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The decision prompted more weakness in the yen, which in turn fuelled a rally in the local equities.
Another boost for equities came from news of plans by the country’s $1.2 trillion public pension fund to ramp up its investments on stocks and reducing its exposure to domestic bonds.
This is part of a wider plan by the government to make Japanese stocks more attractive and accelerate the country’s economic recovery.
Under the new allocation guidelines, Japanese and foreign stocks will each take up 25% of the pension fund’s holdings, up from 12% each previously.
The allocation to domestic bonds will be reduced from 60% to 35%, while the ratio for overseas bonds will rise from 11% to 15%.
How the market reacted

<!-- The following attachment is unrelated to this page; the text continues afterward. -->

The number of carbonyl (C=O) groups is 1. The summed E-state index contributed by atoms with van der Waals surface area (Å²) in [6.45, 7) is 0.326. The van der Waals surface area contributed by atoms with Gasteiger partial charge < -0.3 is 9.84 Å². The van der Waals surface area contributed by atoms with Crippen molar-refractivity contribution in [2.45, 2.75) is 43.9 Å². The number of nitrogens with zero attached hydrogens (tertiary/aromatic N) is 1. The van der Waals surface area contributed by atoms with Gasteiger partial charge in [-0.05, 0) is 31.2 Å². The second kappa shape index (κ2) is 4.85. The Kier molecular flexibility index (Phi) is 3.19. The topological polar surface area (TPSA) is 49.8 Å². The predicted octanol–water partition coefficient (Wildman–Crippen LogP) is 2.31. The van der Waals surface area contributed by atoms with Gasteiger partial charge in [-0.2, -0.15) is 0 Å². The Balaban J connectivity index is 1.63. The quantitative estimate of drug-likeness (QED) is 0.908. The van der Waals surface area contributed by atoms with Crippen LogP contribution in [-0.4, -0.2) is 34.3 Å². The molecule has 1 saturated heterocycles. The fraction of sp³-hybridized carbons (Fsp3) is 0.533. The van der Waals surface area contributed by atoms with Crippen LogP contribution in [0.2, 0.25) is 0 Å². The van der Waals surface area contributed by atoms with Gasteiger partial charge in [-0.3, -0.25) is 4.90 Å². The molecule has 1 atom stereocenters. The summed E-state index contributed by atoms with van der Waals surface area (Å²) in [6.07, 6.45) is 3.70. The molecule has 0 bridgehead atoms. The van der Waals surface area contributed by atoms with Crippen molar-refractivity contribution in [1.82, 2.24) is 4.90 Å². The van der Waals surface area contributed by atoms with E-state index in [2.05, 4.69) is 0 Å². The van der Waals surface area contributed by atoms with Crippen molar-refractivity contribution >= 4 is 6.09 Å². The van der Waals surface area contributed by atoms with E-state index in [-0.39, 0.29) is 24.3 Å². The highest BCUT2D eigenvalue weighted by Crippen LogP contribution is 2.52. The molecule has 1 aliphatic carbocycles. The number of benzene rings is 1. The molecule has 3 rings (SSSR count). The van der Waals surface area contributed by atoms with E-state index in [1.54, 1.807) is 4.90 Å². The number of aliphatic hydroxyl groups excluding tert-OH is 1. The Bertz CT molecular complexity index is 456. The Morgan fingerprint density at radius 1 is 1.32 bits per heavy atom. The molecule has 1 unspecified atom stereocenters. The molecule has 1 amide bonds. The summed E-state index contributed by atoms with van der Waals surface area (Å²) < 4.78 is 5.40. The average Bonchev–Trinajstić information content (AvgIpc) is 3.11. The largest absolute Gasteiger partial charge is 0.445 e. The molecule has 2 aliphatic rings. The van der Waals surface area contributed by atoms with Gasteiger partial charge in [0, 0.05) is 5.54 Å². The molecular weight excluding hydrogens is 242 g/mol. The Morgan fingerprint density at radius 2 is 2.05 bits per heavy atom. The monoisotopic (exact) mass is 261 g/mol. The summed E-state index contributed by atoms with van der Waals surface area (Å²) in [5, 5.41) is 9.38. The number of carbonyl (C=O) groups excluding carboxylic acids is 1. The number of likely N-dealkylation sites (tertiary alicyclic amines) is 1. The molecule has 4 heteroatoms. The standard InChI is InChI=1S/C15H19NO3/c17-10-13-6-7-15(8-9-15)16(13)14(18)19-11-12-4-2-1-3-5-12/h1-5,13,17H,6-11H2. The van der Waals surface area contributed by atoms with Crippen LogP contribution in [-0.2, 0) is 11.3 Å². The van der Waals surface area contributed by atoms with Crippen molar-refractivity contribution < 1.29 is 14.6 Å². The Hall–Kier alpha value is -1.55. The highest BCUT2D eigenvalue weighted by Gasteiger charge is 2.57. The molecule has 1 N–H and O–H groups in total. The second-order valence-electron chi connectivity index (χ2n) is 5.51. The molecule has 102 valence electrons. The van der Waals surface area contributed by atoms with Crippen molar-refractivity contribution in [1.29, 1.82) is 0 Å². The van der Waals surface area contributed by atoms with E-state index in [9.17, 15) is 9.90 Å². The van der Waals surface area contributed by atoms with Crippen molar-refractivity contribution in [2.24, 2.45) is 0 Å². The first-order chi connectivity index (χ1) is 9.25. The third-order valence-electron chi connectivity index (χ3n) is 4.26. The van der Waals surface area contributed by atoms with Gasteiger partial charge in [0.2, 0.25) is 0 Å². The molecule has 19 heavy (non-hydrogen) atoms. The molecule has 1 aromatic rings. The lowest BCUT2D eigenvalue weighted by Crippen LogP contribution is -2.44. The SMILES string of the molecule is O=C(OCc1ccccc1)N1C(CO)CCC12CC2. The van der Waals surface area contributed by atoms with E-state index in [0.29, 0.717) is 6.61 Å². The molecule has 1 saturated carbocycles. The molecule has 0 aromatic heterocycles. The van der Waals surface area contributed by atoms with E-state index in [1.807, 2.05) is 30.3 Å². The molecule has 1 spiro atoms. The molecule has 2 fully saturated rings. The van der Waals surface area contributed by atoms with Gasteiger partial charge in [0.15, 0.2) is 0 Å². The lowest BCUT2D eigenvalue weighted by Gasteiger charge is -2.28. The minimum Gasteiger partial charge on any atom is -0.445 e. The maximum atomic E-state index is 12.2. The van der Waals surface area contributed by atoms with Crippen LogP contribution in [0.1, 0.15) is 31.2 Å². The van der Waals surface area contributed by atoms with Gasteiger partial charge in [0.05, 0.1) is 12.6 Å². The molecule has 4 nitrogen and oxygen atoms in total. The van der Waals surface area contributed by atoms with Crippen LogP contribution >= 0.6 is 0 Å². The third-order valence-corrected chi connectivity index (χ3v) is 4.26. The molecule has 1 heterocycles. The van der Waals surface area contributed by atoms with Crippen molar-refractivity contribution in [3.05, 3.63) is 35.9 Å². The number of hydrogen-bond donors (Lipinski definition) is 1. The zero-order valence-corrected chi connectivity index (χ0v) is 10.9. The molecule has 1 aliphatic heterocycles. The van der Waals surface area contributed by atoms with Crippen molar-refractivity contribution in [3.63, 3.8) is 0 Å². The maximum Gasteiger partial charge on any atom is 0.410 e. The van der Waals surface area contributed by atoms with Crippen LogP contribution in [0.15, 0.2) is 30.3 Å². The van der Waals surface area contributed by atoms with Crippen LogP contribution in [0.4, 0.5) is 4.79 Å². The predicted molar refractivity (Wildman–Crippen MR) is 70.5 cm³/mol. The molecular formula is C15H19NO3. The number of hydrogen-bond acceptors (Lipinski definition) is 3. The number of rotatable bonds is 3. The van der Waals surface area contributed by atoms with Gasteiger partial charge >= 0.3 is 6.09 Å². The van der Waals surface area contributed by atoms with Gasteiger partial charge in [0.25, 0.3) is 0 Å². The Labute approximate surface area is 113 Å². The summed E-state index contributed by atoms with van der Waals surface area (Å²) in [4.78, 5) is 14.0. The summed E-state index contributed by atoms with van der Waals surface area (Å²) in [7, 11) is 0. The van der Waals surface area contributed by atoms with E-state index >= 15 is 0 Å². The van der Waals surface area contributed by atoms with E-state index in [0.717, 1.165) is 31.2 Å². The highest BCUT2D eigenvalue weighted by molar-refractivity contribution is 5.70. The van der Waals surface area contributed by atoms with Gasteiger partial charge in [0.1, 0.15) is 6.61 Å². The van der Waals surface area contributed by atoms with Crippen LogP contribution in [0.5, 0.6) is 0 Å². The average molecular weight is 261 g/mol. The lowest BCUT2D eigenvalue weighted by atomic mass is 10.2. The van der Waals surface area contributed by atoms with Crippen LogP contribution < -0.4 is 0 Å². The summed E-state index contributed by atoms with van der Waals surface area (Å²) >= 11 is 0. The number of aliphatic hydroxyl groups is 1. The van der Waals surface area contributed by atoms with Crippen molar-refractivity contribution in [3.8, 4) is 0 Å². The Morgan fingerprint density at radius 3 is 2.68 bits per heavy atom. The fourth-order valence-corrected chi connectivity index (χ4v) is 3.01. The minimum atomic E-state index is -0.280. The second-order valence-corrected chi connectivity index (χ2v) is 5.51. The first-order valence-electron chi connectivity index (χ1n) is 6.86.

Last Friday, the Nikkei 225, or Japan 225, rose 4.83% to hit a seven-year high at 16,413.76 points. The investor euphoria also spilled over to the rest of the global markets, with the S&P 500 breaking new ground by closing at an all-time high of 2,018.05 points.
Looking at the weekly chart, the Japanese stock index is on an uptrend line. A pullback will make it an attractive entry opportunity as it looks likely to edge up to break above the 17,000 points psychological level. We could then subsequently see the Nikkei test a resistance area at 17,560 points.